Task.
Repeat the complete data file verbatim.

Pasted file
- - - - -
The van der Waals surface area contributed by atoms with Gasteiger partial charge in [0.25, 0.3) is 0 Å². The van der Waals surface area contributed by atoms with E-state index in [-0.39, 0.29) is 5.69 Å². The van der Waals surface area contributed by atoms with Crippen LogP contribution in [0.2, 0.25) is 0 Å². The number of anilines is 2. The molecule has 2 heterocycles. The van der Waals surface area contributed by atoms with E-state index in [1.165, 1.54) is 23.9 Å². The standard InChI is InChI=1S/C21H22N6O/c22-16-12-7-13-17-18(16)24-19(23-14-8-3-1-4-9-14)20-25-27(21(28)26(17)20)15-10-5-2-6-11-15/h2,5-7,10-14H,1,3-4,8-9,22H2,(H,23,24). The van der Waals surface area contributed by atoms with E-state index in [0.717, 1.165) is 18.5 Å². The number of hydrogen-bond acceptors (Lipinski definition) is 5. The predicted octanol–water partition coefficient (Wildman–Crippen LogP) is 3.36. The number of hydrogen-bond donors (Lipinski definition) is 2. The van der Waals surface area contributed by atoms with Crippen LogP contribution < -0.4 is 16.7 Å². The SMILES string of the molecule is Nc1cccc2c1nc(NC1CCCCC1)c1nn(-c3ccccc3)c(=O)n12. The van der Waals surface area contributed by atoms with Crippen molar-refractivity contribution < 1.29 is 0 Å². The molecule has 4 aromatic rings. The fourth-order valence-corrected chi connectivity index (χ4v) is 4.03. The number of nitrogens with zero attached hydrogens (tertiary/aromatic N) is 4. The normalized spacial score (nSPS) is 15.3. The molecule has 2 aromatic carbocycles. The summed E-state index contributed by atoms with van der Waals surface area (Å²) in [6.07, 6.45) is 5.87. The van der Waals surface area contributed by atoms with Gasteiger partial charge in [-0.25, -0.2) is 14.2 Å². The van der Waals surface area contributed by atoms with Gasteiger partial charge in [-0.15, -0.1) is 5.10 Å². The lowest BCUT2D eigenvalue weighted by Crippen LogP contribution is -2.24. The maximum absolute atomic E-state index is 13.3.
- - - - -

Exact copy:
The van der Waals surface area contributed by atoms with Gasteiger partial charge in [0.25, 0.3) is 0 Å². The van der Waals surface area contributed by atoms with E-state index in [-0.39, 0.29) is 5.69 Å². The van der Waals surface area contributed by atoms with Crippen LogP contribution in [0.2, 0.25) is 0 Å². The number of anilines is 2. The molecule has 2 heterocycles. The van der Waals surface area contributed by atoms with E-state index in [1.165, 1.54) is 23.9 Å². The standard InChI is InChI=1S/C21H22N6O/c22-16-12-7-13-17-18(16)24-19(23-14-8-3-1-4-9-14)20-25-27(21(28)26(17)20)15-10-5-2-6-11-15/h2,5-7,10-14H,1,3-4,8-9,22H2,(H,23,24). The van der Waals surface area contributed by atoms with E-state index in [0.717, 1.165) is 18.5 Å². The number of hydrogen-bond acceptors (Lipinski definition) is 5. The predicted octanol–water partition coefficient (Wildman–Crippen LogP) is 3.36. The number of hydrogen-bond donors (Lipinski definition) is 2. The van der Waals surface area contributed by atoms with Crippen LogP contribution < -0.4 is 16.7 Å². The SMILES string of the molecule is Nc1cccc2c1nc(NC1CCCCC1)c1nn(-c3ccccc3)c(=O)n12. The van der Waals surface area contributed by atoms with Crippen molar-refractivity contribution < 1.29 is 0 Å². The molecule has 4 aromatic rings. The fourth-order valence-corrected chi connectivity index (χ4v) is 4.03. The number of nitrogens with zero attached hydrogens (tertiary/aromatic N) is 4. The normalized spacial score (nSPS) is 15.3. The molecule has 2 aromatic carbocycles. The summed E-state index contributed by atoms with van der Waals surface area (Å²) in [6.07, 6.45) is 5.87. The van der Waals surface area contributed by atoms with Gasteiger partial charge in [-0.25, -0.2) is 14.2 Å². The van der Waals surface area contributed by atoms with Gasteiger partial charge in [-0.15, -0.1) is 5.10 Å². The lowest BCUT2D eigenvalue weighted by Crippen LogP contribution is -2.24. The maximum absolute atomic E-state index is 13.3.